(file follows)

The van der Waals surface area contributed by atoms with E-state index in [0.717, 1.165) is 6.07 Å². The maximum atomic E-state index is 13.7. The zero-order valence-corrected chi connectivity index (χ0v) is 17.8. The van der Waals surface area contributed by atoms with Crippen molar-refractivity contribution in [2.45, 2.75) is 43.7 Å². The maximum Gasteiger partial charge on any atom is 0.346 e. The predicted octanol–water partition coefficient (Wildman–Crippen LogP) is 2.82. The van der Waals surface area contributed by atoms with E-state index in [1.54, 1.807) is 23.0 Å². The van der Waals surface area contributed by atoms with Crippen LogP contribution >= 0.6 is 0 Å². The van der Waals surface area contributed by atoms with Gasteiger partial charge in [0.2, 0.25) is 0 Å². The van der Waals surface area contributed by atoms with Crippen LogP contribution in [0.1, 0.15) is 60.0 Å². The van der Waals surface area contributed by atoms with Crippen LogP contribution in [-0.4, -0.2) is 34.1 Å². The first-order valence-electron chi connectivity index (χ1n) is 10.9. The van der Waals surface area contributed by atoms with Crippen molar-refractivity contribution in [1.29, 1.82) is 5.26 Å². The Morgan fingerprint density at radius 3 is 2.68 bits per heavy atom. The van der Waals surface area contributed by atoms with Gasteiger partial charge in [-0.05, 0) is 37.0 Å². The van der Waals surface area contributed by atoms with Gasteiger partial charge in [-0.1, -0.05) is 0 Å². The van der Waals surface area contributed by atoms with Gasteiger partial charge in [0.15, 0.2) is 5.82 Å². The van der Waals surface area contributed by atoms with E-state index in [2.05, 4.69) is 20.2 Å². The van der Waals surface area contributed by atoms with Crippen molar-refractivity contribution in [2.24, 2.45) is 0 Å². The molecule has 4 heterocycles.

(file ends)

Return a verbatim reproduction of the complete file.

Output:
The van der Waals surface area contributed by atoms with E-state index in [0.717, 1.165) is 6.07 Å². The maximum atomic E-state index is 13.7. The zero-order valence-corrected chi connectivity index (χ0v) is 17.8. The van der Waals surface area contributed by atoms with Crippen molar-refractivity contribution in [2.45, 2.75) is 43.7 Å². The maximum Gasteiger partial charge on any atom is 0.346 e. The predicted octanol–water partition coefficient (Wildman–Crippen LogP) is 2.82. The van der Waals surface area contributed by atoms with E-state index in [1.54, 1.807) is 23.0 Å². The van der Waals surface area contributed by atoms with Crippen LogP contribution >= 0.6 is 0 Å². The van der Waals surface area contributed by atoms with Gasteiger partial charge in [0.2, 0.25) is 0 Å². The van der Waals surface area contributed by atoms with Crippen LogP contribution in [0.1, 0.15) is 60.0 Å². The van der Waals surface area contributed by atoms with Crippen LogP contribution in [-0.4, -0.2) is 34.1 Å². The first-order valence-electron chi connectivity index (χ1n) is 10.9. The van der Waals surface area contributed by atoms with Crippen molar-refractivity contribution in [1.29, 1.82) is 5.26 Å². The Morgan fingerprint density at radius 3 is 2.68 bits per heavy atom. The van der Waals surface area contributed by atoms with Gasteiger partial charge in [-0.05, 0) is 37.0 Å². The van der Waals surface area contributed by atoms with Gasteiger partial charge in [-0.1, -0.05) is 0 Å². The van der Waals surface area contributed by atoms with Gasteiger partial charge in [0.15, 0.2) is 5.82 Å². The van der Waals surface area contributed by atoms with E-state index in [2.05, 4.69) is 20.2 Å². The van der Waals surface area contributed by atoms with Crippen molar-refractivity contribution in [2.24, 2.45) is 0 Å². The molecule has 4 heterocycles.